Implantation Failures: Causes and Solutions for Embryo Implantation
What causes implantation failure? What tests should I undergo? In the following, Dr. Héctor Izquierdo tells us how embryonic implantation develops and what conditions are favorable for the embryo to implant in the endometrium.
Additionally, we will examine the most effective fertility treatments that can improve the chances of successful implantation, providing hope and opportunities for those seeking to start a family.
When does embryo implantation occur?
The phase of embryo implantation encompasses the process by which an embryo establishes a connection with the endometrium, marking the beginning of pregnancy. From this point, the embryo will unfold its development and that of the structures that contribute to its nourishment, including the yolk sac and placenta.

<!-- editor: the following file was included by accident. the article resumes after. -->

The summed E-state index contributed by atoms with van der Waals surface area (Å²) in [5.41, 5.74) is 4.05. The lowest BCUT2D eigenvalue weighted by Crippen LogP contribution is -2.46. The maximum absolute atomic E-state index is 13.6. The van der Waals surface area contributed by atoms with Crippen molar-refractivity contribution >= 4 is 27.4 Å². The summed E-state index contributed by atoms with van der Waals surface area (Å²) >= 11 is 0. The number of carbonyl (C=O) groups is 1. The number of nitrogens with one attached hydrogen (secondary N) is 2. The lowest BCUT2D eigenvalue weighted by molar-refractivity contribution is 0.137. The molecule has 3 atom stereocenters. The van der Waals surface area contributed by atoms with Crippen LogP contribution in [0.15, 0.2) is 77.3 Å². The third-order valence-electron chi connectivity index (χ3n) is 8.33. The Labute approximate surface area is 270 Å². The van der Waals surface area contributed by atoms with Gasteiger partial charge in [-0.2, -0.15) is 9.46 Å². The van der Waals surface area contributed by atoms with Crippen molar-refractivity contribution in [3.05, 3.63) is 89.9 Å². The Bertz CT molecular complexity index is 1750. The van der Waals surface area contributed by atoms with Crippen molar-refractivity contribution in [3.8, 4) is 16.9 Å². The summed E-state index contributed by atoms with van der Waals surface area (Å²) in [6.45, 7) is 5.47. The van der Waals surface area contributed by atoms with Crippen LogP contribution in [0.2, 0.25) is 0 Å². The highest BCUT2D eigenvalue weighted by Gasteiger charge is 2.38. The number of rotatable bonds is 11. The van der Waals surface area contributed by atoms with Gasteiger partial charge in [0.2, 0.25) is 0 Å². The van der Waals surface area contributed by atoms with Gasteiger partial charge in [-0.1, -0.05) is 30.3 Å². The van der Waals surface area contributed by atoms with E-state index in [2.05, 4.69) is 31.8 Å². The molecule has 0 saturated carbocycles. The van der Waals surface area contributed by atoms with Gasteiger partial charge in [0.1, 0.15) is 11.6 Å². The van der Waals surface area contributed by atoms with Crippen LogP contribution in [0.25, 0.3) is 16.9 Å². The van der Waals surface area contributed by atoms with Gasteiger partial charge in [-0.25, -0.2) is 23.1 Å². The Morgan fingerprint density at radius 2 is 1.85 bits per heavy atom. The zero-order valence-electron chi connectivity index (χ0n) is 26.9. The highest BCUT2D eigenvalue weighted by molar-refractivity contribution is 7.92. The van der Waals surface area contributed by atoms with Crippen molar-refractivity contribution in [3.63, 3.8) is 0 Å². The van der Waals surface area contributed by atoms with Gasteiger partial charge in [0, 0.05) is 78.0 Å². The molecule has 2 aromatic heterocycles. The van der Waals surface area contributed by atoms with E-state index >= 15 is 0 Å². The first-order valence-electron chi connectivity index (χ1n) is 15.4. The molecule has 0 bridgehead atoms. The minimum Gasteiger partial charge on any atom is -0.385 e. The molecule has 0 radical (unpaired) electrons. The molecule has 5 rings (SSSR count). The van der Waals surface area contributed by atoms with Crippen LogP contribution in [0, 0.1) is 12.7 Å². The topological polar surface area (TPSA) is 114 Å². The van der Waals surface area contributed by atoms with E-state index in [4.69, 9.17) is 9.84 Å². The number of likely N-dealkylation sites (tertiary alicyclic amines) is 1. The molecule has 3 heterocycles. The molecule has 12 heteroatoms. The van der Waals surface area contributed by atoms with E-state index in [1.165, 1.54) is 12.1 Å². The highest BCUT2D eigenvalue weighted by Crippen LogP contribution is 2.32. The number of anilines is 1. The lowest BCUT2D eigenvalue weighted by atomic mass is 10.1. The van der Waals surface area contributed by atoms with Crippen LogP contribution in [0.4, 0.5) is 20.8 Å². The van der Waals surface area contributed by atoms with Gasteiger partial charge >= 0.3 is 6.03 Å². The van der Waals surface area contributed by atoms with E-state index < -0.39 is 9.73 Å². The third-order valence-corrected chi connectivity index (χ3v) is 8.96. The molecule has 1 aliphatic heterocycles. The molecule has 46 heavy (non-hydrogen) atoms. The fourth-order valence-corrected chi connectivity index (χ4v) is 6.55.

With the activation of the beta-hCG hormone at this moment, which in turn triggers the first signs of pregnancy in the woman, a process unfolds that also depends on the state and characteristics of the uterine endometrium, where the appropriate thickness and appearance must exist to facilitate successful implantation and the subsequent progress of gestation.
How long does embryo implantation take?
When fertilization occurs in the laboratory through IVF or ICSI, embryos are placed in incubators that maintain conditions similar to those of the human body. It is at the blastocyst stage where the embryologist selects the most viable embryo for transfer to the maternal uterus, thus facilitating implantation.
Embryonic implantation occurs during the period spanning from the seventh to the tenth day after fertilization, resulting in the rupture of some blood vessels and capillaries in the endometrium, which is thickened and highly irrigated to accommodate the embryo.
This stage of the process, known as the adhesion phase, is crucial as it marks the beginning of pregnancy. At this point, approximately 30% of women experience what is known as implantation bleeding.
Thanks to this correct adhesion of the embryo to the inner walls of the endometrium, the future baby will begin to obtain nutrients from what will later become the placenta, which is not yet fully formed.